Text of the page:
Griffiths / Power shifts as the outer suburbs rule

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The ACT election officially began last week. Independent candidates are now allowed to nominate; months after the party hacks started miserably trudging through the suburbs knocking on doors.

John Griffiths.
John Griffiths.

This year’s election is unlike anything we’ve seen since self government.

The 17-seat chamber is expanding to 25, elected proportionally from five seats.

The expansion means that whomever wins (and it looks closer than it has been in many years) will have a very large backbench of new members.

More importantly, we’re about to see a fundamental and possibly long overdue shift of power from the inner to the outer suburbs.

In the old Assembly the electorates based around Belconnen and Tuggeranong provided 10 members. Gungahlin and Woden/Weston were lumped in with the inner suburbs for a seven-member electorate that largely reflected the preferences of the inner north and south.

In particular, Gungahlin-based candidates had a miserable electoral showing, whereas in the new seat of Yerrabi it’s going to be all Gungahlin, all the time.

Similarly, the Woden/Weston-based electorate of Murrumbidgee is going to have a voice previously largely unheard.

In the new Assembly, the former 10 outer-suburb, elected members are jumping to 20, and a mere five members will represent inner-city concerns from the new seat of Kurrajong.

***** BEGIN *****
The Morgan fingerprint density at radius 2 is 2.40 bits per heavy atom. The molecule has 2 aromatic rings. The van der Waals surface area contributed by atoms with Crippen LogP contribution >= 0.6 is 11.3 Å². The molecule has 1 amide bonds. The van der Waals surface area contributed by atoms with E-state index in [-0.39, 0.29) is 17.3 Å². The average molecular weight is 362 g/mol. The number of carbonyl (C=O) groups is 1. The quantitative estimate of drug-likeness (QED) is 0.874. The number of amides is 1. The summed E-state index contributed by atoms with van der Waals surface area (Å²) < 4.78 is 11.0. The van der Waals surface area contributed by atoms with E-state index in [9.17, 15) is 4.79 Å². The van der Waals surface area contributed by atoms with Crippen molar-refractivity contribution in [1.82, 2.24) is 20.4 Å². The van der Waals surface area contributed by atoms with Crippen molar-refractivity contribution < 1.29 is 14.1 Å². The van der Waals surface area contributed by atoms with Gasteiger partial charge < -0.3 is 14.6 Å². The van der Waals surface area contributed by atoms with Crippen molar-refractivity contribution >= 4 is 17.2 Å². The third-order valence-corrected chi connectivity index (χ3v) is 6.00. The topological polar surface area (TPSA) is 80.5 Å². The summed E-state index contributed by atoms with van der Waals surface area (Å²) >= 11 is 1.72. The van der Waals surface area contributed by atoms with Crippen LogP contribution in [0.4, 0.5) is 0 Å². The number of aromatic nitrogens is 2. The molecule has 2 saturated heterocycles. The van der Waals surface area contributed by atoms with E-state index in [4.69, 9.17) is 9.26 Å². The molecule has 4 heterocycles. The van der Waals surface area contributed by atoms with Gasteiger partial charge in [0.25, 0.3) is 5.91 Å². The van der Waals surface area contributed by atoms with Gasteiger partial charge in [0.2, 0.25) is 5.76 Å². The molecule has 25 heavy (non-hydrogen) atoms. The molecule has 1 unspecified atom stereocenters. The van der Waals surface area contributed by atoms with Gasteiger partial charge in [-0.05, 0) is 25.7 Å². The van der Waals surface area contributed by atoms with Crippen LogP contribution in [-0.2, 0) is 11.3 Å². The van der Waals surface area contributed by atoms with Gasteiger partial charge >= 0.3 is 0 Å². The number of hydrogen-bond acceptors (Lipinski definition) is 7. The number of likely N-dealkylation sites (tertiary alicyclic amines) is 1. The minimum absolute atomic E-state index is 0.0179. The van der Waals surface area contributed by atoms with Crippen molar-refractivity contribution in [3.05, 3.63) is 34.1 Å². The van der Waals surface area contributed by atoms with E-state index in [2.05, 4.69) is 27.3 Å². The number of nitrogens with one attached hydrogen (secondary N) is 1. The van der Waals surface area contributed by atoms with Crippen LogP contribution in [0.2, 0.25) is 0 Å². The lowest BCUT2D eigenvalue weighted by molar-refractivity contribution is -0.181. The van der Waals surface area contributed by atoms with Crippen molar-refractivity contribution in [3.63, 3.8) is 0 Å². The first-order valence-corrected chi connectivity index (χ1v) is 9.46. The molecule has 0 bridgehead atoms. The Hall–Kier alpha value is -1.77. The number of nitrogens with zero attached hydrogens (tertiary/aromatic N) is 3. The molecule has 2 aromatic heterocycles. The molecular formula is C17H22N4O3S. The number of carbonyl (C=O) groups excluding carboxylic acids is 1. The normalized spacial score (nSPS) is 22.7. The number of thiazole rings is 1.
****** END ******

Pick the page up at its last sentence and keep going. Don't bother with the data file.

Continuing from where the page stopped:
One wonders if the members of the new Assembly, from either side of politics, will share the enthusiasms of past Assemblies.

Inner-city life is very different to the outer suburbs. There are places to go within walking distance of home. Very little one could want (hardware stores aside) is more than a 20-minute cycle away.

On days when it rains, the buses are frequent and direct.

It doesn’t take a genius to realise this environment nurtures a very different set of priorities to living further out.

When your whole existence, and that of your dependents, revolves around the car, then things like free parking and the price of petrol become a lot more important.

When getting anywhere on the bus involves long ordeals lasting hours and very rigid planning, driving is a human right.

There’s an easy way to tell the life-long Canberran from someone who’s come here from a bigger city.

The Canberran will often get in their car at the time they are supposed to be somewhere.

For bonus true-Canberran points, they will message their friends, at the time they are supposed to be arriving: “What’s the address?”

Active travel strategies are all well and good for convincing the inner urbanite to figure out how to use their excellent buses and discover the many joys of the Sullivan’s Creek bike path.

But when work, childcare, after-school activities and shopping are all 15 kilometres apart, there are no pluses to buses and the tram is a very cold comfort.

Watching our political classes adapt to the new reality is going to be a bit of fun.

John Griffiths is the online editor of

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